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Free Content Latent tuberculosis infection and the EndTB Strategy: ethical tensions and imperatives

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Latent tuberculosis infection (LTBI) is increasingly recognised as central to programmatic TB activity, and a critical element in global progress towards TB elimination. LTBI affects a much larger group of people than active disease, who by definition are asymptomatic. Furthermore, while LTBI represents a state of risk, there remains significant uncertainty regarding which individuals will progress to active disease. Therefore, the development and implementation of LTBI management policies within the End TB Strategy requires careful ethical consideration. This article reviews ethical issues related to developments in LTBI diagnosis and management, including new tools and emerging policies and practice. Implications of LTBI management practices in specific settings are discussed, including healthcare worker infection and management of likely multidrug-resistant (MDR) LTBI. Better prediction of progression to active disease and less burdensome treatments would allow ethically appropriate expansion of testing programmes in future. However, even with existing tools there is a strong ethical imperative to provide the most effective and least burdensome therapy possible to those with LTBI, particularly those at highest risk of progression and/or poor outcomes from active disease. Greater community engagement is required in designing optimal LTBI management programmes, and ensure harms and benefits are appropriately balanced in specific settings.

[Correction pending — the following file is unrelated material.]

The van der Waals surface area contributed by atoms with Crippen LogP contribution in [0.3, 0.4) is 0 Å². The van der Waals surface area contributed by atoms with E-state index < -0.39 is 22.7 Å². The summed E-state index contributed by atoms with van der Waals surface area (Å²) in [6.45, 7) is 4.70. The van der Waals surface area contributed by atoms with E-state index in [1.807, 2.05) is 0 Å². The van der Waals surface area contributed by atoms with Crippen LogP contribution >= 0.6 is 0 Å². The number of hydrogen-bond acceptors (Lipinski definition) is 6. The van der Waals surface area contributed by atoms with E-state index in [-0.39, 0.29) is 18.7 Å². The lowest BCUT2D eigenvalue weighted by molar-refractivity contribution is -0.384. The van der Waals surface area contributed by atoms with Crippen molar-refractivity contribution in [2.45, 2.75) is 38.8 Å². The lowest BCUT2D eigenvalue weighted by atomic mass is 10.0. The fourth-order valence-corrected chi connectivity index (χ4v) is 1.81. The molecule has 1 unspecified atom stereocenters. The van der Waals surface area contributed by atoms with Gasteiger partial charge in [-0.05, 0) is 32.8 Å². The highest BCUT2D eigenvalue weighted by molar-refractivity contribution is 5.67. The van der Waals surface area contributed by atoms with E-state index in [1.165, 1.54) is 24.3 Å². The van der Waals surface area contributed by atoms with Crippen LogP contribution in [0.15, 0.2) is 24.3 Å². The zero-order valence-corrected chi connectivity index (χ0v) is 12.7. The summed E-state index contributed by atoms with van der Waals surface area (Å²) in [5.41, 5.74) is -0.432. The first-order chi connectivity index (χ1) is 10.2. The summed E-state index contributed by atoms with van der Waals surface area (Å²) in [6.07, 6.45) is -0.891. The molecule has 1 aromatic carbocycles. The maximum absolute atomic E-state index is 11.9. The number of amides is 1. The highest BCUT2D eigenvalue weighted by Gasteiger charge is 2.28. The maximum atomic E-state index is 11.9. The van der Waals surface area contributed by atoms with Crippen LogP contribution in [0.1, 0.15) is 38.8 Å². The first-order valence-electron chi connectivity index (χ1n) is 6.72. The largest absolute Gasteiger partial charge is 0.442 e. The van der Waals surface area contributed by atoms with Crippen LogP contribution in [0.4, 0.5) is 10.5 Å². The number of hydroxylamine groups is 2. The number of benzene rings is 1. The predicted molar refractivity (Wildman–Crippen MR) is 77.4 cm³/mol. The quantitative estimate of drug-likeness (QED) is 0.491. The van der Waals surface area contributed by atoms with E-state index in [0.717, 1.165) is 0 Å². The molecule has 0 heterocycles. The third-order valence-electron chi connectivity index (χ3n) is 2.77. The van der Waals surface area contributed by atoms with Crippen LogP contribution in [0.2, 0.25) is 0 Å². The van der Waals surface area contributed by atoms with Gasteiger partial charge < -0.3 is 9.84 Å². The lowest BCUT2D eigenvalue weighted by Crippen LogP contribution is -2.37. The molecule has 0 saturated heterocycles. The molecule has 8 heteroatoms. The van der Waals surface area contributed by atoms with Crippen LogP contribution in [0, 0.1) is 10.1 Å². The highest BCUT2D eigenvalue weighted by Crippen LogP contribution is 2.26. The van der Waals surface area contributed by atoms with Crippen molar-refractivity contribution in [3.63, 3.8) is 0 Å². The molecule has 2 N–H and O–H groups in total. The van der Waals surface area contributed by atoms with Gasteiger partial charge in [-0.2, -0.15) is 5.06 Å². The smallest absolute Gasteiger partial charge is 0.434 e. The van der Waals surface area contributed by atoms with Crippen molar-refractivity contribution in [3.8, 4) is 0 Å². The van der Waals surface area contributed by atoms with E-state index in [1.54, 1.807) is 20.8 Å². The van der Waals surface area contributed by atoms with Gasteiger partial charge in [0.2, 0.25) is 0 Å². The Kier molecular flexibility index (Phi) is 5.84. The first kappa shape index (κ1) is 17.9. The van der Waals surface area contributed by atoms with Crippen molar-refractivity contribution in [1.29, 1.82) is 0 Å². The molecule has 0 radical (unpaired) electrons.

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Keywords: EndTB Strategy; LTBI; TB elimination; ethics

Document Type: Research Article

Affiliations: 1: Victorian Tuberculosis Program, Melbourne, VIC, Australia 2: Pedro Kourí Tropical Medicine Institute, Havana, Cuba 3: KNCV Tuberculosis Foundation KNCV Tuberculosis Foundation, Mariahoeve, South Holland Province, Netherlands

Publication date: May 1, 2020

More about this publication?
  • The International Journal of Tuberculosis and Lung Disease publishes articles on all aspects of lung health, including public health-related issues such as training programmes, cost-benefit analysis, legislation, epidemiology, intervention studies and health systems research. The IJTLD is dedicated to the continuing education of physicians and health personnel and the dissemination of information on lung health world-wide.

    To share scientific research of immediate concern as rapidly as possible, The Union is fast-tracking the publication of certain articles from the IJTLD and publishing them on The Union website, prior to their publication in the Journal. Read fast-track articles.

    Certain IJTLD articles are also selected for translation into French, Spanish, Chinese or Russian. These are available on the Union website.

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